Released in Europe under the title KnightShift, Once Upon a Knight is divided into two modes -- a real-time strategy mode and a role-playing mode. It tells the story of a noble and honorable prince who was sent to another dimension by an evil spell. Now, years later, the prince is able to return through a magical portal and is ready to drive the evil from his land.
Three campaigns are available in the real-time strategy mode. Each campaign takes place in a different geographical location and features a variety of tasks, such as rescuing a princess or slaying a dragon. During each campaign, the player's character will gain experience, allowing them to level up and receive access to new weapons, armor, and magic items. Players can create new characters and buildings in this mode as well. A multiplayer option allows up to eight players to have real-time battles over the Internet.
The role-playing mode features a greater selection of maps, weapons, quests, and enemies. Character development is more in-depth too, allowing users to choose their skills, manage inventory, and hire characters to aid them during their journeys. Users can play this mode alone or connect to the Internet for network matches.
Once Upon a Knight features more than 80 characters and creatures, over 20 missions, and hundreds of quests. Players can also create their own maps and campaigns with the included game editor.
Role-playing and real-time strategy seem like two genres that would blend well together. Allow a few important characters to go on quests to gain levels and powers, while building a base into a powerhouse resource center. The secret to a successful mix, as it was done so successfully in Warcraft III, is to make one genre or the other your primary focus. When you try to make both genres equally, what you get is Once Upon A Knight, which is a rich-in-story but light-on-gameplay RTS/RPG from Reality Pump Studios.
Once Upon A Knight's campaign mode introduces Prince John, a generic hero prince who is kidnapped by the evil Valtamand (which sounds a lot like "Voldemort" when you hear it in a British accent) and escapes when Valtamand's spells go awry. The three campaigns begin with Prince John trying to regain his throne. Most of the beginning quests have little to do with the base-building that is sacred to real-time strategy games, and instead focus on one or more adventurers traveling throughout the world to solve a puzzle or find an item. The adventures can take place above and below ground, and when the situation involves both at the same time, it's a nightmare trying to keep track of your units. Those opposite of your current view can die very quickly and before you're even aware of it.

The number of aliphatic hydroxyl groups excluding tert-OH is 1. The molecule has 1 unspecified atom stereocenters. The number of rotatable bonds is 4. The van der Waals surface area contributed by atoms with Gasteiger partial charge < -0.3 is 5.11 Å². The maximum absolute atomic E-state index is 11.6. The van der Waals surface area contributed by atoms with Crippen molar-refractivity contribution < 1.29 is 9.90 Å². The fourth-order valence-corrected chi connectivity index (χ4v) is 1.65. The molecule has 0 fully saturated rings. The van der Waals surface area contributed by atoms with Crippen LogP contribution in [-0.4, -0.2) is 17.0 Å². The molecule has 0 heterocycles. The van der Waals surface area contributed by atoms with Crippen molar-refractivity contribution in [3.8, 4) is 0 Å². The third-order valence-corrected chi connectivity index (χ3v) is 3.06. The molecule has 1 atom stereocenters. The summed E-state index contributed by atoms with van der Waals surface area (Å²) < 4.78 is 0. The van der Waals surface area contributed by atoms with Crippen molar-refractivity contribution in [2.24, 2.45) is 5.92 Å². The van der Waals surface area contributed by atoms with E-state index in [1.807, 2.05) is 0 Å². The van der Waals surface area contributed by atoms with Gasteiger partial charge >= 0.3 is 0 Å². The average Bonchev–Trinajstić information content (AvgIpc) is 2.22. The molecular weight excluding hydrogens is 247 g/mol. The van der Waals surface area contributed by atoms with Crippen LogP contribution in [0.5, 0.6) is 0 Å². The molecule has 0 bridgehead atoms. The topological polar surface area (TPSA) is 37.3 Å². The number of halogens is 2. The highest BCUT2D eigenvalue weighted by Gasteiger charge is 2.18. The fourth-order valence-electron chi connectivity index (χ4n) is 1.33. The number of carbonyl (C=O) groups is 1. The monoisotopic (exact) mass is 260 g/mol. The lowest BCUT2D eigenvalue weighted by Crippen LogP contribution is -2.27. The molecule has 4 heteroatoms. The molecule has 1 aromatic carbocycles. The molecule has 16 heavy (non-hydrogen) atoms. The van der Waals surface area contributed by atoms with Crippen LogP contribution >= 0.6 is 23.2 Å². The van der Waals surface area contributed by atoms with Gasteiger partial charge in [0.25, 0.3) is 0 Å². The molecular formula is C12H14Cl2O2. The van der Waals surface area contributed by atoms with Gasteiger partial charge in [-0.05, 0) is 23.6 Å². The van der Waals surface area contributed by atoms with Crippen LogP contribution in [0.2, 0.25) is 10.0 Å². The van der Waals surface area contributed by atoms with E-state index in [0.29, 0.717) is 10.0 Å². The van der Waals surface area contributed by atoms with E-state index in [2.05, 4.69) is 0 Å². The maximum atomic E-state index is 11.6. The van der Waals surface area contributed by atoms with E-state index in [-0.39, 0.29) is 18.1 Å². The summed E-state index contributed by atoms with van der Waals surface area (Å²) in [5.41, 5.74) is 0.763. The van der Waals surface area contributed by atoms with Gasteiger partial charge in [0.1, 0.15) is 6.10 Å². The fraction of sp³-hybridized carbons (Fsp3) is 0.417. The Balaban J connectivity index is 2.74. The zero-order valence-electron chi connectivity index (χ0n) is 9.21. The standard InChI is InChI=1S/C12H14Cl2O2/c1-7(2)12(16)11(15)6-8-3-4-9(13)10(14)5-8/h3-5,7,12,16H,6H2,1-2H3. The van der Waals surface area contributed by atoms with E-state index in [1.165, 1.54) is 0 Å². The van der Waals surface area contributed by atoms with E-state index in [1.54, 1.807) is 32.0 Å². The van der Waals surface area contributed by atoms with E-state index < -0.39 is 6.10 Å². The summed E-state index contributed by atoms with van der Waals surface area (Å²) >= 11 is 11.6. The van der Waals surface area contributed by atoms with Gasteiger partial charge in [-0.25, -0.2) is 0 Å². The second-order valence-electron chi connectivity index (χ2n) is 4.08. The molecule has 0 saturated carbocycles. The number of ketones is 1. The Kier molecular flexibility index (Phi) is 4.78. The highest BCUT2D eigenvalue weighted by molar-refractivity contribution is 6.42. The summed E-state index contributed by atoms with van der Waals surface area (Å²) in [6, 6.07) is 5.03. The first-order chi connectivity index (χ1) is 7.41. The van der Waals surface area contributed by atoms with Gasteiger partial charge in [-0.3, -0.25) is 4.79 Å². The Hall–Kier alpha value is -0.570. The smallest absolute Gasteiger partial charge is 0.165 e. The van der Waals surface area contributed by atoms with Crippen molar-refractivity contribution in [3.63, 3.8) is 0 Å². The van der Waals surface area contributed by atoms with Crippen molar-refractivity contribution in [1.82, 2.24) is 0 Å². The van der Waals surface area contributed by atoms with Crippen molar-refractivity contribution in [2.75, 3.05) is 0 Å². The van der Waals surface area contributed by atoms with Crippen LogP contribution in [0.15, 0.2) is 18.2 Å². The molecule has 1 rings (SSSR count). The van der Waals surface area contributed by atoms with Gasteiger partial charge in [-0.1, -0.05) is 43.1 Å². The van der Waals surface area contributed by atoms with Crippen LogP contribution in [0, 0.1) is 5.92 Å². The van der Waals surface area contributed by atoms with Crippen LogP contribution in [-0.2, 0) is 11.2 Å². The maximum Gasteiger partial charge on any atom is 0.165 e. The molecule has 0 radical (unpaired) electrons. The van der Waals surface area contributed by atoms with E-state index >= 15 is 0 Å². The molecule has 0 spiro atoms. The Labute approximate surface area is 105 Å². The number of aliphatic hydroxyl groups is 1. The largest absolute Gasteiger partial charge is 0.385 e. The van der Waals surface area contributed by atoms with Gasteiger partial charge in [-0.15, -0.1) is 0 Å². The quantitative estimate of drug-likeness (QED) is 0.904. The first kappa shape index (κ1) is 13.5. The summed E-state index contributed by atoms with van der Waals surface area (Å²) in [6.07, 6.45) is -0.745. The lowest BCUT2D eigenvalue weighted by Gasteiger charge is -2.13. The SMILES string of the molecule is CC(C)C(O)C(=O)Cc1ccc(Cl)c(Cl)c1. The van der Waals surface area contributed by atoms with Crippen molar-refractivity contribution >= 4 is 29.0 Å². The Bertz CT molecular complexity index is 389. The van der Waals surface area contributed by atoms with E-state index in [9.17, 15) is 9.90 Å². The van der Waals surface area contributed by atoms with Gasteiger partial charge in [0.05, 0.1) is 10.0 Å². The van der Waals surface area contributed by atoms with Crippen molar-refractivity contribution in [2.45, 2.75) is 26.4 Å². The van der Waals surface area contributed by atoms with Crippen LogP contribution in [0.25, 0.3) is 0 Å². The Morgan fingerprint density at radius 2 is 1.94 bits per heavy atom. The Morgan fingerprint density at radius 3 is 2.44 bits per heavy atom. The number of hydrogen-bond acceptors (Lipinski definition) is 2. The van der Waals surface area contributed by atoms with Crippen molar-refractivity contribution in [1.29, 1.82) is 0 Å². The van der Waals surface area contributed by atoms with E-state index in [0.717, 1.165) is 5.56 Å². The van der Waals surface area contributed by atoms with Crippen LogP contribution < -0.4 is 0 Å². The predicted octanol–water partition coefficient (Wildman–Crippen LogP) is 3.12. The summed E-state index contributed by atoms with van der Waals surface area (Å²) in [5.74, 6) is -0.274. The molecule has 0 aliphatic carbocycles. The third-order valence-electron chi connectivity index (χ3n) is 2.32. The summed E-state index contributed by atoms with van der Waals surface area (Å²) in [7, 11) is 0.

It would be a mistake to think these quests constitute role-playing, however, because although your creatures can gain levels, you can't add skill points or abilities to them. They simply get better without your input. The units will even fight and heal themselves (if a healing area is nearby) without your input, so sometimes you're watching the game rather than participating in it.
The base-building is also simplistic in Once Upon A Knight. Cows provide you with resources in the form of milk, and milk is your only resource. Why cows, you ask? Apparently, cows are funny. Unfortunately, they're really not (everyone knows monkeys are where the real humor's at). The game only has twelve structures and twelve creature types (including the aforementioned cows), so your choices, even with upgrading, are very limited. This lack of a significant technology tree tends to make for a rather dull real-time strategy game as you quickly run out of new things to build or new units to create. Taken together, the two elements that make up the campaign mode fall short of a completely compelling game.
In case you finish the campaigns and want more, Once Upon A Knight includes a skirmish mode and an RPG campaign. The skirmish mode is standard for real-time strategy games, base-building, and destroying all enemies being the prime game types. It plays exactly like the base-building section of the campaign mode.
The RPG campaign includes both standalone games and a multiple chapter story. You can select from a class, such as barbarian or knight, and when you gain experience points you can add to certain abilities and skills. The RPG mode is more of an adventure game with RPG elements than true role-playing. As with the RTS campaign, the role-playing portion of the game leaves you less than satisfied. Combat is simplified and the lack of serious role-playing means it almost entirely follows an endless loop of "attack, pick up treasure, raise character stats."
If, for some reason, you can't get enough of Once Upon A Knight, the game also comes with a map and scenario editor for both the RTS and RPG portions of the game. For casual gamers, the editor may be intimidating, but the CD-ROM includes an editor manual that should get anyone started.
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Neverend, Mage Knight: Apocalypse, Seal of Evil, Planescape: Torment, Pirates of the Caribbean, Shadow Vault, Prince of Qin, Restricted Area
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